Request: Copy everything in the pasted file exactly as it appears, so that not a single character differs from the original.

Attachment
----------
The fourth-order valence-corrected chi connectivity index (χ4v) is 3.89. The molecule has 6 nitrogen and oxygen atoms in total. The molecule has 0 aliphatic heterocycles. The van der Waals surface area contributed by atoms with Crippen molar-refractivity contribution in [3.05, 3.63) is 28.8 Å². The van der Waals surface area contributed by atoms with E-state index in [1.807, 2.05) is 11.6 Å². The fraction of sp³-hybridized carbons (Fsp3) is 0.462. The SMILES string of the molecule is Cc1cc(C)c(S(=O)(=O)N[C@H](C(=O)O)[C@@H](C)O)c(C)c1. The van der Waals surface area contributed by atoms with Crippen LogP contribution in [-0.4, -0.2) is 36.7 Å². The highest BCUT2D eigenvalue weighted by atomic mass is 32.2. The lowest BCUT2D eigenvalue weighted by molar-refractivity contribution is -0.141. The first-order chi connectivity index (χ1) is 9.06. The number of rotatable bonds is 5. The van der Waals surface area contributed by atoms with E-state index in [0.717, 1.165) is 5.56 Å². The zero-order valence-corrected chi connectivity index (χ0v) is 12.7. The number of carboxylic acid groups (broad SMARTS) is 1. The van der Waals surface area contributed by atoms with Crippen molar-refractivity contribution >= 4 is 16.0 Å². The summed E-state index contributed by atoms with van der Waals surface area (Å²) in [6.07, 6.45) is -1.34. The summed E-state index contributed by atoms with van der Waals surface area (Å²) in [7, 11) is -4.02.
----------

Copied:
The fourth-order valence-corrected chi connectivity index (χ4v) is 3.89. The molecule has 6 nitrogen and oxygen atoms in total. The molecule has 0 aliphatic heterocycles. The van der Waals surface area contributed by atoms with Crippen molar-refractivity contribution in [3.05, 3.63) is 28.8 Å². The van der Waals surface area contributed by atoms with E-state index in [1.807, 2.05) is 11.6 Å². The fraction of sp³-hybridized carbons (Fsp3) is 0.462. The SMILES string of the molecule is Cc1cc(C)c(S(=O)(=O)N[C@H](C(=O)O)[C@@H](C)O)c(C)c1. The van der Waals surface area contributed by atoms with Crippen LogP contribution in [-0.4, -0.2) is 36.7 Å². The highest BCUT2D eigenvalue weighted by atomic mass is 32.2. The lowest BCUT2D eigenvalue weighted by molar-refractivity contribution is -0.141. The first-order chi connectivity index (χ1) is 9.06. The number of rotatable bonds is 5. The van der Waals surface area contributed by atoms with E-state index in [0.717, 1.165) is 5.56 Å². The zero-order valence-corrected chi connectivity index (χ0v) is 12.7. The number of carboxylic acid groups (broad SMARTS) is 1. The van der Waals surface area contributed by atoms with Crippen molar-refractivity contribution >= 4 is 16.0 Å². The summed E-state index contributed by atoms with van der Waals surface area (Å²) in [6.07, 6.45) is -1.34. The summed E-state index contributed by atoms with van der Waals surface area (Å²) in [7, 11) is -4.02.